I would say the Geneva education prepared me in two major ways, the first of which was instilling critical thinking skills. Analysts are expected to go above and beyond the task given to them by evaluating the objectives of the project and coming up with ways to further add value. Secondly, Geneva taught me how to be an effective communicator; both in college and during my internships on Wall Street I was highly reviewed for my oral and written communication skills.
Please describe the most significant value you learned from Geneva.
I think of the mantra “diligence and excellence in all things” often as I see it applying to all areas of my life. From being thorough and detail-oriented making pitch books, to being diligent and consistent in maintaining relationships, to an overall sense of striving to do your best in everyday life and appreciating that same drive in others.
How would you encourage a Geneva Rhetoric School student to make the most of their Geneva years?
Think critically about how to defend your faith before you have to do it in real life. I know that it came up often in my classes and I would half listen and think, “I’m pretty smart, how hard can it be?” I both underestimated how difficult it would be to defend and share my views with a close friend and overestimated how much of Mr. Shelton’s and Mr. Russell’s words I had internalized. Also picking out what to wear every day is way overrated and a lot harder than you would expect; love the uniform while you have it.
Describe Geneva in one word. Explain.
Worthwhile. It is not easy to be a Geneva student or family because it is hard (and almost possible) to do the bare minimum. The school asks you to work hard in classes, to participate in time-consuming extracurricular activities, to engage in the house system, to get involved as a whole family and to generally buy-in to the school’s philosophy. Geneva is what you make of it and if you commit to the school and make the most of all it offers, then you will get a great education, important skills, a unique experience and a special community in return.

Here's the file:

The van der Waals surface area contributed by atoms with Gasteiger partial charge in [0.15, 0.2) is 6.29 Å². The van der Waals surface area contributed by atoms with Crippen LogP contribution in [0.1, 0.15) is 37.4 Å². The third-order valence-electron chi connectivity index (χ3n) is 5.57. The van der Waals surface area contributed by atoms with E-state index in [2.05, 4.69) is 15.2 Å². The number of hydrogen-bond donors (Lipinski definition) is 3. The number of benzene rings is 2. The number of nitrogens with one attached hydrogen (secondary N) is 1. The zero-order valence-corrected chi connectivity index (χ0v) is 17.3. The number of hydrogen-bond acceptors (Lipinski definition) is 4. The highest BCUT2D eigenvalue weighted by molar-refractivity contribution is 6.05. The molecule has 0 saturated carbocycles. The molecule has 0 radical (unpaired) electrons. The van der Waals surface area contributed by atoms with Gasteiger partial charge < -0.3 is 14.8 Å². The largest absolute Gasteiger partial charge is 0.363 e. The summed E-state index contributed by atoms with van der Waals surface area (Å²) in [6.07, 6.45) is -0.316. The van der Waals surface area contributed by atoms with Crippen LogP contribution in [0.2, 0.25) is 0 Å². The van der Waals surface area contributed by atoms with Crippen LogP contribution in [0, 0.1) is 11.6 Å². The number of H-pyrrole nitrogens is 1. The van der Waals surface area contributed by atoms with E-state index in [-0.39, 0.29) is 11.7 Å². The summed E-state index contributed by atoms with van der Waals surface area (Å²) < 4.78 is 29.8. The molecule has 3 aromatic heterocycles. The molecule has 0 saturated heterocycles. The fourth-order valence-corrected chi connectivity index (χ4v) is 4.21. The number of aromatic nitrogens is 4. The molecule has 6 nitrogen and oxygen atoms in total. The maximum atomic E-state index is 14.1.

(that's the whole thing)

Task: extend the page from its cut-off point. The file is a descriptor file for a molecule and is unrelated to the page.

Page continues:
Please share one or two of your Geneva extracurricular activities and then contrast that with one or two of your current non-work activities.
Sadly, I work between 70-80 hours a week and have no non-work activities beyond working out and seeing my friends, so this is probably not a great question for me. My job consumes almost all of my time, but when I am able to escape, I enjoy running and hunting for the city’s best bagel with my friends from W&L.
What are your future career goals and how do you feel prepared for them? How has Geneva been a thread that has connected you to your work now and what you see yourself doing in the future?
While there are many different things I could see myself doing in the long term, for now I plan to stay in finance. There are so many opportunities for an analyst at an investment bank to continue to develop expertise in his or her group, to transition between groups and products and to grow into a more senior client-facing role. I was attracted to this job because it challenges me and demands my best work every day while giving me more responsibility than most entry level jobs would. I definitely credit Geneva for developing the love of learning that motivated my college choice and now my career path. I especially believe my experience on the debate team taught me to be a problem-solver, to perform well under pressure and to never limit my goals.
How are you impacted by living in New York City? What is something you have learned/are learning about yourself and God’s world?
New York is a competitive city. Everyone seems to be trying to out-dress, out-spend, out-work and out-complain each other. Amidst a challenging work and social environment, it can be hard to stay grateful, positive and humble, but God constantly reassures me of His presence and reminds me that I am blessed beyond measure.